• Let the tears flow. They will come when you least expect them and sometimes they will be noisy and ugly, other times they will be silent and immensely private. They are draining and they are exhausting but they help, in that moment anyway, in how you feel right at that dreadful low point. The tears can be a release, don’t fight them.
  • Get on with it. Allow yourself time to think about how awful it all is and grieve for what you have lost. The rest of the time, get on with your life – you do not want dementia to rob you of your life too – and be practical: What can you do to help your dad? Can you get involved in a dementia charity? (Yes I can – I am now a volunteer at a local dementia singing group and despite it being an emotional experience for me each week, I at least feel like I am trying to DO SOMETHING to help people with this awful disease). Can you raise funds for charity by running a marathon or hosting a tea party? (Yes – I am running the Great North Run in a few weeks and raising money for Alzheimer’s UK). Can you help others? Can you make a difference? (I have started a blog to try and raise awareness and share my story http://www.mycrazymum.com)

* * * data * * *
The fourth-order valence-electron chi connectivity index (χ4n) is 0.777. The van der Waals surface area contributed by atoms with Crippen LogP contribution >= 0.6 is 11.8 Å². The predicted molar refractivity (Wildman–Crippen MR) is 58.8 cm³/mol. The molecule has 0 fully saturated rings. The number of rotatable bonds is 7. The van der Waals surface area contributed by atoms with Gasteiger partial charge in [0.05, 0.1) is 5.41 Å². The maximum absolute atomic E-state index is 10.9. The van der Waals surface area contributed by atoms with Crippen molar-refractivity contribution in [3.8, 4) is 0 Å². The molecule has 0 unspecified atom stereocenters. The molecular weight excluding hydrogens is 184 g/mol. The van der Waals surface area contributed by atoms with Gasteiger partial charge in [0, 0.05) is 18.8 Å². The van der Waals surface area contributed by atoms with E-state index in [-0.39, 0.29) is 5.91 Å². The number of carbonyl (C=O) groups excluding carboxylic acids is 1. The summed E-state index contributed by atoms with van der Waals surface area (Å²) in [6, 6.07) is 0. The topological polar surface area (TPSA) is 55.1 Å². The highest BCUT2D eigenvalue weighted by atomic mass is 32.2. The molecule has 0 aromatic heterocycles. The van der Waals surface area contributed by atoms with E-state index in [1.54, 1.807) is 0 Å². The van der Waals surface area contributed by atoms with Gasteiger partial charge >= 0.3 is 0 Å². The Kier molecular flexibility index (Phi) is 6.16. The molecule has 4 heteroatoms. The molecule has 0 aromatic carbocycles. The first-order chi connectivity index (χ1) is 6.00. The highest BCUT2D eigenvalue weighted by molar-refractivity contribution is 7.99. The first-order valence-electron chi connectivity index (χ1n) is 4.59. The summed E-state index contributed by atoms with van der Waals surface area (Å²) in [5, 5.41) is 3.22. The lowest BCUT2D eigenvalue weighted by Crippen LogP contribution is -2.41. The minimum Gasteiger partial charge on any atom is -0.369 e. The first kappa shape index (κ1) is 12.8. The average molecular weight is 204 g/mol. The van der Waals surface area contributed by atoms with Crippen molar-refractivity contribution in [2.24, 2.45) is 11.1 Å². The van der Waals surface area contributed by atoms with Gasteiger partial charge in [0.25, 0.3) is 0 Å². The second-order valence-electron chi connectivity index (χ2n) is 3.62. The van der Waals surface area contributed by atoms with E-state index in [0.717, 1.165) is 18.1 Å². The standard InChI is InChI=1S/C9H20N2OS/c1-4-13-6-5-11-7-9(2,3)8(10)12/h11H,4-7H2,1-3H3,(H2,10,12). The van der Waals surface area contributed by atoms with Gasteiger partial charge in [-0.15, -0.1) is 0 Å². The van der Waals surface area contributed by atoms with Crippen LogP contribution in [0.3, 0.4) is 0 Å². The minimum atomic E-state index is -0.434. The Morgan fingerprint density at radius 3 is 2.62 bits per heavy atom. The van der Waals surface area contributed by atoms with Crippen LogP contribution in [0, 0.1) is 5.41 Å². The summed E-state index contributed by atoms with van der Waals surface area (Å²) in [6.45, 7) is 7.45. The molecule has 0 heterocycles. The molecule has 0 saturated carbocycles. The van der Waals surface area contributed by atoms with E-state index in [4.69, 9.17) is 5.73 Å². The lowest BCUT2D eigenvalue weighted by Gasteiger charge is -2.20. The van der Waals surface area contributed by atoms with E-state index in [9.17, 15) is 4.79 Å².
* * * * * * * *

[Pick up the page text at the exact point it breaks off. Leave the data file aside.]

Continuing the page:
• Remember the good times. It’s hard this one and sometimes you will not be ready for the emotional rollercoaster of the ride, but it is important to remember how lucky you are, how lucky you have all been in life. Revel in your happy childhood, realise how fortunate you have been.
  • Talk. Talk to whoever will listen. Sometimes it will be your family and close friends, other times it will be simple acquaintances who find themselves at the end of your long and emotional release of fear, pain, anger, and loss. They might look surprised, they may run a mile, but go for it anyway, if it is what you need in that moment, then don’t fight it.
  • Don’t talk. Sometimes you will not want to talk about it and friends will ask, with good intentions but you will not want to open that door at that particular moment. Don’t be ashamed or frightened to simply say nothing about it, or to dodge the questions. You will know when you need to talk and when you need to block it out. Listen to yourself.
  • Enjoy the surprises. This journey will open up opportunities and show you different sides of people, sometimes those you think you know best. Enjoy being closer to your dad than you have ever been. Enjoy being emotional with him – it will be unusual for you at first, but it will make you appreciate each other more. Follow the unexpected pathways that open up and quietly thank your mum for them.

I don’t know what the future holds; the past 18 months have been so surprising and so devastating that I take some comfort in the fact that we will no longer be caught off guard. We will no longer be resting on our laurels and expecting the best of what life can throw our way. No, we are ready and united as a family to tackle whatever hell is thrown at us next. It cannot possibly be more shocking and more upsetting than what we have been through already.

That is what I am telling myself anyway.